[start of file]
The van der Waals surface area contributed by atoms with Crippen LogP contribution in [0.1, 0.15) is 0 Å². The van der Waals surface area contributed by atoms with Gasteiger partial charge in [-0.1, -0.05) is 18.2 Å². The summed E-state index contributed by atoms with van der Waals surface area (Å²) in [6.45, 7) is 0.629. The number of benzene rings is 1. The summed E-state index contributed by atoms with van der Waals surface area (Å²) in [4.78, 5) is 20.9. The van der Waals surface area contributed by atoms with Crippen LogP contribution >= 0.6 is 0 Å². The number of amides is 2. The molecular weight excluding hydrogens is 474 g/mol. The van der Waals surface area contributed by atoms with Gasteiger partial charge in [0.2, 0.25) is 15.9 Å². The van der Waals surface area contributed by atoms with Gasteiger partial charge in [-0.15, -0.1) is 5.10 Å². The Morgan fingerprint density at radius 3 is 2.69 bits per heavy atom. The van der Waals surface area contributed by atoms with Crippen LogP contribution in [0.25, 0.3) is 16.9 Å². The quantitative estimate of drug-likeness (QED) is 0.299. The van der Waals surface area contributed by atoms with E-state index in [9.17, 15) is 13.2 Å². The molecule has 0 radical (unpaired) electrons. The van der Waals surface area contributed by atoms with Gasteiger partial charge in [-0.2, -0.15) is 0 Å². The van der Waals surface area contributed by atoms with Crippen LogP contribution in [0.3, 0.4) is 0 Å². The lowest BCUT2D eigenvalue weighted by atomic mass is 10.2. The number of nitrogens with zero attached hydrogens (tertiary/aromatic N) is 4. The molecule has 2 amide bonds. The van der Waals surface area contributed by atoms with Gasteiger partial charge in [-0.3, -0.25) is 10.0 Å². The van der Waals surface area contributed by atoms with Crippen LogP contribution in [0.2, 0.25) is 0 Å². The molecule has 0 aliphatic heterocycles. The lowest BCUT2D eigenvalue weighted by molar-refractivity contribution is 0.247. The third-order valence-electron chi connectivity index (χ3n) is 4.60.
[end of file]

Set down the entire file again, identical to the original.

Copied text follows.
The van der Waals surface area contributed by atoms with Crippen LogP contribution in [0.1, 0.15) is 0 Å². The van der Waals surface area contributed by atoms with Gasteiger partial charge in [-0.1, -0.05) is 18.2 Å². The summed E-state index contributed by atoms with van der Waals surface area (Å²) in [6.45, 7) is 0.629. The number of benzene rings is 1. The summed E-state index contributed by atoms with van der Waals surface area (Å²) in [4.78, 5) is 20.9. The van der Waals surface area contributed by atoms with Crippen LogP contribution >= 0.6 is 0 Å². The number of amides is 2. The molecular weight excluding hydrogens is 474 g/mol. The van der Waals surface area contributed by atoms with Gasteiger partial charge in [0.2, 0.25) is 15.9 Å². The van der Waals surface area contributed by atoms with Gasteiger partial charge in [-0.15, -0.1) is 5.10 Å². The Morgan fingerprint density at radius 3 is 2.69 bits per heavy atom. The van der Waals surface area contributed by atoms with Crippen LogP contribution in [0.25, 0.3) is 16.9 Å². The quantitative estimate of drug-likeness (QED) is 0.299. The van der Waals surface area contributed by atoms with E-state index in [9.17, 15) is 13.2 Å². The molecule has 0 radical (unpaired) electrons. The van der Waals surface area contributed by atoms with Gasteiger partial charge in [-0.2, -0.15) is 0 Å². The van der Waals surface area contributed by atoms with Crippen LogP contribution in [0.3, 0.4) is 0 Å². The lowest BCUT2D eigenvalue weighted by atomic mass is 10.2. The number of nitrogens with zero attached hydrogens (tertiary/aromatic N) is 4. The molecule has 2 amide bonds. The van der Waals surface area contributed by atoms with Gasteiger partial charge in [-0.3, -0.25) is 10.0 Å². The van der Waals surface area contributed by atoms with Crippen LogP contribution in [0.2, 0.25) is 0 Å². The molecule has 0 aliphatic heterocycles. The lowest BCUT2D eigenvalue weighted by molar-refractivity contribution is 0.247. The third-order valence-electron chi connectivity index (χ3n) is 4.60.